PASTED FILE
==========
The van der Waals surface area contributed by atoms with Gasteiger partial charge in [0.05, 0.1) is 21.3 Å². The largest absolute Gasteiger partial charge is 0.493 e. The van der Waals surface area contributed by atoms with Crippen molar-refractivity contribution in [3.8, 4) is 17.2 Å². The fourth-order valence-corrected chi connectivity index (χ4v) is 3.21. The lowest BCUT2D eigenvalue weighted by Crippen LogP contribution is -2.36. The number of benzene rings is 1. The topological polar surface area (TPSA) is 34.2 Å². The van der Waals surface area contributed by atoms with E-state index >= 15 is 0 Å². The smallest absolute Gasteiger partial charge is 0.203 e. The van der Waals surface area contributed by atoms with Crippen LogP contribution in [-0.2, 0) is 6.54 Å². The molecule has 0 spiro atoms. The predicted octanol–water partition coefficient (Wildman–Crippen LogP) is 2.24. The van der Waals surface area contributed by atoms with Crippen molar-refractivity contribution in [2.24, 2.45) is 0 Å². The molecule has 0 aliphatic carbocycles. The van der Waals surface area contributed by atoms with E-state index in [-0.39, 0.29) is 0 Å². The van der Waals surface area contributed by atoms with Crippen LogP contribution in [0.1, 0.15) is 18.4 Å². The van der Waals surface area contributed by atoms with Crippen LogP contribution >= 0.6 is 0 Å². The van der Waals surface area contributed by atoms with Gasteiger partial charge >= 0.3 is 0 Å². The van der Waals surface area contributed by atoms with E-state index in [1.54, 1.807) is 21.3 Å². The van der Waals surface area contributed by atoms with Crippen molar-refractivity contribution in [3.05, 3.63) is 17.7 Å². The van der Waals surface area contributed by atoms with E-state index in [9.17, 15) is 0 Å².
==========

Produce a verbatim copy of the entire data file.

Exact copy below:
The van der Waals surface area contributed by atoms with Gasteiger partial charge in [0.05, 0.1) is 21.3 Å². The largest absolute Gasteiger partial charge is 0.493 e. The van der Waals surface area contributed by atoms with Crippen molar-refractivity contribution in [3.8, 4) is 17.2 Å². The fourth-order valence-corrected chi connectivity index (χ4v) is 3.21. The lowest BCUT2D eigenvalue weighted by Crippen LogP contribution is -2.36. The number of benzene rings is 1. The topological polar surface area (TPSA) is 34.2 Å². The van der Waals surface area contributed by atoms with E-state index >= 15 is 0 Å². The smallest absolute Gasteiger partial charge is 0.203 e. The van der Waals surface area contributed by atoms with Crippen LogP contribution in [-0.2, 0) is 6.54 Å². The molecule has 0 spiro atoms. The predicted octanol–water partition coefficient (Wildman–Crippen LogP) is 2.24. The van der Waals surface area contributed by atoms with Crippen molar-refractivity contribution in [2.24, 2.45) is 0 Å². The molecule has 0 aliphatic carbocycles. The van der Waals surface area contributed by atoms with E-state index in [-0.39, 0.29) is 0 Å². The van der Waals surface area contributed by atoms with Crippen LogP contribution in [0.1, 0.15) is 18.4 Å². The van der Waals surface area contributed by atoms with Crippen LogP contribution >= 0.6 is 0 Å². The van der Waals surface area contributed by atoms with Gasteiger partial charge >= 0.3 is 0 Å². The van der Waals surface area contributed by atoms with E-state index in [1.54, 1.807) is 21.3 Å². The van der Waals surface area contributed by atoms with Crippen molar-refractivity contribution in [3.05, 3.63) is 17.7 Å². The van der Waals surface area contributed by atoms with E-state index in [9.17, 15) is 0 Å².